Rock ‘discos’ aimed at the post-punk diaspora had picked up in the US through the early 80s. When Rockpool began, Josephson said, “Most of our DJs were actually anti-mix; they used no cue-phone and jammed records together... rock DJs chose shorter mixes, so you’d hear about 12 songs or three, four, five sets an hour.” A ‘set’ was a collection of songs of the same genre – but a headline DJ was expected to play all night long. John ‘Jellybean’ Benitez of New York’s Fun House played for 11 hours a night. “I’m in and out of a peak all night. I sometimes let the record end, play a sound effect and go into another trip,” he said.
By ’84, pop producers were increasingly adopting dance production tricks: metronomic rhythms that made for easier beat-matching for DJs, bass and drums to the fore, lots of echo intended to be heard whipping around the cavernous spaces of clubs like Paradise Garage. That was where DJ Larry Levan reigned supreme. François Kevorkian, a DJ and remixer who’d got his start in New York clubs in 1977– and in ’83 had done a 12” remix for, of all people, The Smiths – told author Tim Lawrence that “all the DJs from those rock clubs started going to the Garage every week” because “they all had to hear what Larry was playing.”
Frankie Crocker of WBLS, New York’s leading black music station, would hang in the DJ booth with his good friend Levan and put the biggest jams on air. When Billboard dance editor Brian Chin wrote in June that Strafe’s ‘Set It Off’ – a hypnotic, minimalist low-budget dance track from Brooklynite Steve Standard, featuring a slurping hi-hat pattern programmed on an 808 – had been “making some substantial neighborhood noise here in New York, in the same way unusual cuts by Peech Boys and Loose Joints have,” he meant that Levan was playing them at Paradise Garage. ‘Set It Off’ went on to be one of the most heavily sampled tracks of the 80s.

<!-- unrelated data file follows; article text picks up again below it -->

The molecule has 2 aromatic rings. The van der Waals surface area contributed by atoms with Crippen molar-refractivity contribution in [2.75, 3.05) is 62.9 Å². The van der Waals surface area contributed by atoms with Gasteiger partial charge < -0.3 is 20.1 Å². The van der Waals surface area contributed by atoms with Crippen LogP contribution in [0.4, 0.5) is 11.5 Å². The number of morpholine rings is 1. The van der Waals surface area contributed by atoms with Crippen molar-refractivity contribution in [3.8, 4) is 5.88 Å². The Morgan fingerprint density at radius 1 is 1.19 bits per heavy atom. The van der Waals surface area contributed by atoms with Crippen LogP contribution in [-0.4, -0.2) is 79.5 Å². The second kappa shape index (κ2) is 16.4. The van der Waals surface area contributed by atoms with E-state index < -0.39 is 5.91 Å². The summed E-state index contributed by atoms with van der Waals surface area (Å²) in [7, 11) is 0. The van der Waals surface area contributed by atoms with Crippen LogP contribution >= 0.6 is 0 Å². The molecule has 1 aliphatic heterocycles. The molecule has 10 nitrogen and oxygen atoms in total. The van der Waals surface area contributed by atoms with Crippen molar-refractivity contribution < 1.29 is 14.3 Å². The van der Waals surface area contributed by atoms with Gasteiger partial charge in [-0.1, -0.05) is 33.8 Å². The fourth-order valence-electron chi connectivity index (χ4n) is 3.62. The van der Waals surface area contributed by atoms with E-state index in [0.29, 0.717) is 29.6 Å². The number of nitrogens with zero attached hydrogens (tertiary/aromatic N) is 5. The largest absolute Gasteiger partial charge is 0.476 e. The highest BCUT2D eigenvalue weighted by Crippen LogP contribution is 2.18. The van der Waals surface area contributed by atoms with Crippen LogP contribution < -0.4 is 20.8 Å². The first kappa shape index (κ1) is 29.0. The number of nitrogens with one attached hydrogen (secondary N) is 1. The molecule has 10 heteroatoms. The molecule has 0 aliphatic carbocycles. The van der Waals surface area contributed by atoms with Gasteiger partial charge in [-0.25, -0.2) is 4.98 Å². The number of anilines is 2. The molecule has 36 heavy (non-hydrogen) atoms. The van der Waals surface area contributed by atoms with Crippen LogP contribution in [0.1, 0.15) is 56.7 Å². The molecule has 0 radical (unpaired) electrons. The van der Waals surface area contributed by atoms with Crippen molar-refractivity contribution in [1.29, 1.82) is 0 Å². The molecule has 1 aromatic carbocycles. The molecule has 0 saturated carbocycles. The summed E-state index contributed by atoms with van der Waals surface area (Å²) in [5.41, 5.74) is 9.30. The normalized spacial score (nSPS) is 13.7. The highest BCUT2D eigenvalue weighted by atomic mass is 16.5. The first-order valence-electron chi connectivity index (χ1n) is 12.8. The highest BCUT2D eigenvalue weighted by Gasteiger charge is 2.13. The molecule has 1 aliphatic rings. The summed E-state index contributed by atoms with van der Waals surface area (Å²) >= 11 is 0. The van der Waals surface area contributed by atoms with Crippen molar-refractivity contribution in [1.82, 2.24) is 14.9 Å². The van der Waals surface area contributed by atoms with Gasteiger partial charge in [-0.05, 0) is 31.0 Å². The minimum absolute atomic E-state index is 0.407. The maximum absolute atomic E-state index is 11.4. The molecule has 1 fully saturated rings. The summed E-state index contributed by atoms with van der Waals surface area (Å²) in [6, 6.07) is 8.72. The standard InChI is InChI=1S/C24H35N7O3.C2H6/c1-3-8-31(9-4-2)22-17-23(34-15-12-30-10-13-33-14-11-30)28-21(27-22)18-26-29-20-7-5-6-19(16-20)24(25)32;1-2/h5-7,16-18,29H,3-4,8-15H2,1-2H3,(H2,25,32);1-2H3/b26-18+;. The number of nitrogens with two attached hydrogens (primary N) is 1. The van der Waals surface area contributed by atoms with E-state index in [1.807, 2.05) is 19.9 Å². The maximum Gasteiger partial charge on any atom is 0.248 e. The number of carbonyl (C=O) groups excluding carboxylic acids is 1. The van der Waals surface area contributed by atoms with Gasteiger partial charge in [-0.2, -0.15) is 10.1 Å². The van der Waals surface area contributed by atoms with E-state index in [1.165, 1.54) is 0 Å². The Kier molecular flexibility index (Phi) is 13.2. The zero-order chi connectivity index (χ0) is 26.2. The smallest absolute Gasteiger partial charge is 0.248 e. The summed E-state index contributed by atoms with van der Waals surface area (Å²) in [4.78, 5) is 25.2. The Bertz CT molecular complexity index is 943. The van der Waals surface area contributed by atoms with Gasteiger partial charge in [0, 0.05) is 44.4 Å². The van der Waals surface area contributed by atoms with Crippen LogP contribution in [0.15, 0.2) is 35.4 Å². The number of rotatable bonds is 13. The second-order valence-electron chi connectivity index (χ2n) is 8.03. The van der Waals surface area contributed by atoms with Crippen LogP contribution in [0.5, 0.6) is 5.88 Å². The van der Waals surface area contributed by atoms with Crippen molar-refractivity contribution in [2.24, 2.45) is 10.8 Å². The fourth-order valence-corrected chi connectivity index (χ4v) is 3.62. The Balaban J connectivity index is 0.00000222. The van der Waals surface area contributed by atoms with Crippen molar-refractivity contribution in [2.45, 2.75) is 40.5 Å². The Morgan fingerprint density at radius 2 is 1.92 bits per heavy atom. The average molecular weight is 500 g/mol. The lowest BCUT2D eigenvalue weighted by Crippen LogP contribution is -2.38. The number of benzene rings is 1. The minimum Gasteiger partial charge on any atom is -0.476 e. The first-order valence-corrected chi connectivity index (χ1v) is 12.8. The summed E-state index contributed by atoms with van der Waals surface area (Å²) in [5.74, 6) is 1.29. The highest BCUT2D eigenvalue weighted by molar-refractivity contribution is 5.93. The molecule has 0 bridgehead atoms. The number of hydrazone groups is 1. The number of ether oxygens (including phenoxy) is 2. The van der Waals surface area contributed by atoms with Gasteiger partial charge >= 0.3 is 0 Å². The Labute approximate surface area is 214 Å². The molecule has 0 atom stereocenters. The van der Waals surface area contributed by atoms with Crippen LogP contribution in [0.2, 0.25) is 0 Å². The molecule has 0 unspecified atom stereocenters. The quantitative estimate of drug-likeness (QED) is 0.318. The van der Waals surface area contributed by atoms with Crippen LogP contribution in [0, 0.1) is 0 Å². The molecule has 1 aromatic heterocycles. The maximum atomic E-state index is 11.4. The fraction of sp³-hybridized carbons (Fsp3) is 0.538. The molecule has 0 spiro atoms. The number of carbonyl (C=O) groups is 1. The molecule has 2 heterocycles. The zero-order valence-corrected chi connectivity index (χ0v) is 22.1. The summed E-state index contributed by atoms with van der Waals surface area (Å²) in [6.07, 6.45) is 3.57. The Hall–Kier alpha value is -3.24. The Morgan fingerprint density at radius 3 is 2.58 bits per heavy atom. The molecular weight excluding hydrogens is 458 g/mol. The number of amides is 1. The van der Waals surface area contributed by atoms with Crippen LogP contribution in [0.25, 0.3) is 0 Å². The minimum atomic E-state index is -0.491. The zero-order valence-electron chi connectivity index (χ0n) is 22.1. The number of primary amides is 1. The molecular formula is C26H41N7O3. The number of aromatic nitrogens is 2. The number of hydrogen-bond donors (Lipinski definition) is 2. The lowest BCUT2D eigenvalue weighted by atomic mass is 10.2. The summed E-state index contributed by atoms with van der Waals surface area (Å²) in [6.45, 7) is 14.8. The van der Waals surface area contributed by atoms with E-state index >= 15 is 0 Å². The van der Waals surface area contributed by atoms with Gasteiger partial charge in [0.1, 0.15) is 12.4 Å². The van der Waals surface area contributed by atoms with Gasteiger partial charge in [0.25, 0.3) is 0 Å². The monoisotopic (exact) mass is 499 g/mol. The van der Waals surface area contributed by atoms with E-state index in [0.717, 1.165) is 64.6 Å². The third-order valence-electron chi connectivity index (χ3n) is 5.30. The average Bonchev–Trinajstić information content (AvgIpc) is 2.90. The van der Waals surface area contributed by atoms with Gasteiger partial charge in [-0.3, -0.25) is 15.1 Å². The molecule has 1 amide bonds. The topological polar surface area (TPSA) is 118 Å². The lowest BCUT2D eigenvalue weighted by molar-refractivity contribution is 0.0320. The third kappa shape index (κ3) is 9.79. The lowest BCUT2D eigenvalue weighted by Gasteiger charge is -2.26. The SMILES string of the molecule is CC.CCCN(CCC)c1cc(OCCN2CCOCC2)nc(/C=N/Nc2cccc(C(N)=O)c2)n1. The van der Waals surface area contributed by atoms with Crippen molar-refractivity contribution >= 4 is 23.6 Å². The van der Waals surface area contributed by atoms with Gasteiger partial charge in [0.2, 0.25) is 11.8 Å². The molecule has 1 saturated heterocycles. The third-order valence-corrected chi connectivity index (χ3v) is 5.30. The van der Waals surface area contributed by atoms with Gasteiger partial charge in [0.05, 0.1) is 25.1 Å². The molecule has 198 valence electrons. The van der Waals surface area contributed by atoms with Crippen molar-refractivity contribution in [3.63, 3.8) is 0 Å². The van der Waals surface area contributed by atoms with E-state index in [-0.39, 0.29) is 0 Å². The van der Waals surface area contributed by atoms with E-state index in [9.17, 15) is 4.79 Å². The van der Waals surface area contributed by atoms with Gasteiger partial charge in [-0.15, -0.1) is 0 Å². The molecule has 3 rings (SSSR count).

For Josephson, the club becoming an incubator for pop success was sweet vindication. “Many veterans of the new wave scene are now expressing disappointment that radio, Rockpool and other elements of the infrastructure have gone ‘mainstream’,” he wrote in a Billboard op-ed timed to the ’84 Seminar. “This is a grave misreading... rock’s left wing has not moved to the centre. It is the centre and right wing elements that have moved to the left.”
“By 1984,” says Silverman, “people were seeing a lot of records that were breaking from the clubs” – the ultimate example being Shannon’s ‘Let The Music Play’, a 12” from October ’83 that reached the pop Top 10 in February ’84. It marked the birth of freestyle, a Latin/hip hop hybrid that would emerge as a major late-80s pop style. “Record companies were starting to say, ‘How do we get through to this audience?’ The New Music Seminar was looking at the music industry from the perception of DJs,” says Silverman. “We put together panels about every part of the business, but we loaded the panels with people with DJ sensibilities. The wave we were riding was the growth in DJ culture.”